MF: The Prodigy is very much a unit, but you’ve always been like the captain of the ship. How has the dynamic changed over time between you, Keith and Maxim?
LH:Well, that’s interesting, actually… People do assume that, because I write the music, I am the main person in the band pushing it. And that is true for most of the time. But, looking back over what we’ve done, there’s been various really important points where the other band members have come forward and taken the lead. Maxim really took the lead on [Music For The] Jilted Generation, when he did ‘Poison’ – he pushed that. So we took his lead. Then, of course, Keith with ‘Firestarter’ – that was really all Keith. It’s a great unit, doing this band. We’re not pretentious. There’s no dictatorship going on. You have to have a vision, but any one can have that vision and have the drive. So that’s what’s great about it, really.
MF: I’m pretty sure The Prodigy will never be a ‘heritage act’. But obviously you do have some older fans who might lean towards nostalgia. How do you resist the nostalgia of those older fans who just want a formula?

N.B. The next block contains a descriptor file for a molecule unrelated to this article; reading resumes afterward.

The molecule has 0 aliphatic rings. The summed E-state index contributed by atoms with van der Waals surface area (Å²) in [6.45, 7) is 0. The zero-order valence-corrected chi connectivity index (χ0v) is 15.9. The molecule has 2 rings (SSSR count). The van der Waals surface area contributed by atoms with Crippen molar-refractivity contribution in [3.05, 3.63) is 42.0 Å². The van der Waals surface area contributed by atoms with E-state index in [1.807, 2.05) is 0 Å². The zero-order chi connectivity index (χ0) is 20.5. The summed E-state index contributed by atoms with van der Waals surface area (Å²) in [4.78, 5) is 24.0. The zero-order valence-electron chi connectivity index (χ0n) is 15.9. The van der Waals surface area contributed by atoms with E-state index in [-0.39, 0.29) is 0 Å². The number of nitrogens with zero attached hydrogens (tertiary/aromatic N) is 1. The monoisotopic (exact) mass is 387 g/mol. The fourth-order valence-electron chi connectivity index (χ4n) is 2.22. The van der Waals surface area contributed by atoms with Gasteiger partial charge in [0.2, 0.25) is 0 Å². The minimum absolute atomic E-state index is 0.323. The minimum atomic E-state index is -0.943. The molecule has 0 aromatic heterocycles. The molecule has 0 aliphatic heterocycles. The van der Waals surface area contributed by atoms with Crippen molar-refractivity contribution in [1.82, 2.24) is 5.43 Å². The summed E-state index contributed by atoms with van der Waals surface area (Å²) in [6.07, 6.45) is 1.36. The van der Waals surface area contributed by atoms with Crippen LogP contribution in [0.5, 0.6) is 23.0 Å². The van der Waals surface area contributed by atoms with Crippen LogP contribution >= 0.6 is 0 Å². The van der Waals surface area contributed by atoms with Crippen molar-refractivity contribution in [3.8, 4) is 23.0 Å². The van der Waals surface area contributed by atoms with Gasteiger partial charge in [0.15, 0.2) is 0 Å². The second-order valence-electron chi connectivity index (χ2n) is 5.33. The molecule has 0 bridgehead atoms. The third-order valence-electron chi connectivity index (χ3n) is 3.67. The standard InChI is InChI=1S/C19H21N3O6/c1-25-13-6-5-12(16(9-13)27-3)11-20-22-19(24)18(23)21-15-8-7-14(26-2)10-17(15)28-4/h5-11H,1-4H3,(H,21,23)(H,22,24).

LH: I think the way you resist that is you keep writing music. You write music and, if you’re happy with it and you believe in it, you put it out. That in itself gives the freshness and brings a fresh attention and fresh drive to the band. If the music stopped getting written, if that stopped, then we’d just be running on empty; running on your old tracks. So that would become tiresome pretty quickly for us. But, listen, you can’t keep everyone happy. We’re proud of what we’ve done, and we’ll always play the old tracks and we love ’em, but we don’t wanna ever be like a retro, heritage band. We have been around years, but it’s important to us to keep the fire burning. The only way to do that is to keep feeding it with new stuff.